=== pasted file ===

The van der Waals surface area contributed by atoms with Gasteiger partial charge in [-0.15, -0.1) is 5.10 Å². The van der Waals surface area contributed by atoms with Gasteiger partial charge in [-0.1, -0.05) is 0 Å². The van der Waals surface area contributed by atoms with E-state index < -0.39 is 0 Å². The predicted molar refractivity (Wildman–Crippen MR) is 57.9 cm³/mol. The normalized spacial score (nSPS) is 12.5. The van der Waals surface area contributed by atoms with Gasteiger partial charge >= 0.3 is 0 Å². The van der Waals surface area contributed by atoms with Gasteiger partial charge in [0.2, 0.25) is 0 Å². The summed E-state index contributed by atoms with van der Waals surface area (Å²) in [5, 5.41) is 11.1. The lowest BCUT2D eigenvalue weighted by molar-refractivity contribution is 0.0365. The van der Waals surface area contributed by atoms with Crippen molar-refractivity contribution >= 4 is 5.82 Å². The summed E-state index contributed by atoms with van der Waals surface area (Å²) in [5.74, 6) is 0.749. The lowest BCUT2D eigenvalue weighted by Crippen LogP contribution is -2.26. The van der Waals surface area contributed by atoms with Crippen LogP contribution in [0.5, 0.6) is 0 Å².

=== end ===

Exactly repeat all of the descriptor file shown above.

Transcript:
The van der Waals surface area contributed by atoms with Gasteiger partial charge in [-0.15, -0.1) is 5.10 Å². The van der Waals surface area contributed by atoms with Gasteiger partial charge in [-0.1, -0.05) is 0 Å². The van der Waals surface area contributed by atoms with E-state index < -0.39 is 0 Å². The predicted molar refractivity (Wildman–Crippen MR) is 57.9 cm³/mol. The normalized spacial score (nSPS) is 12.5. The van der Waals surface area contributed by atoms with Gasteiger partial charge >= 0.3 is 0 Å². The van der Waals surface area contributed by atoms with Gasteiger partial charge in [0.2, 0.25) is 0 Å². The summed E-state index contributed by atoms with van der Waals surface area (Å²) in [5, 5.41) is 11.1. The lowest BCUT2D eigenvalue weighted by molar-refractivity contribution is 0.0365. The van der Waals surface area contributed by atoms with Crippen molar-refractivity contribution >= 4 is 5.82 Å². The summed E-state index contributed by atoms with van der Waals surface area (Å²) in [5.74, 6) is 0.749. The lowest BCUT2D eigenvalue weighted by Crippen LogP contribution is -2.26. The van der Waals surface area contributed by atoms with Crippen LogP contribution in [0.5, 0.6) is 0 Å².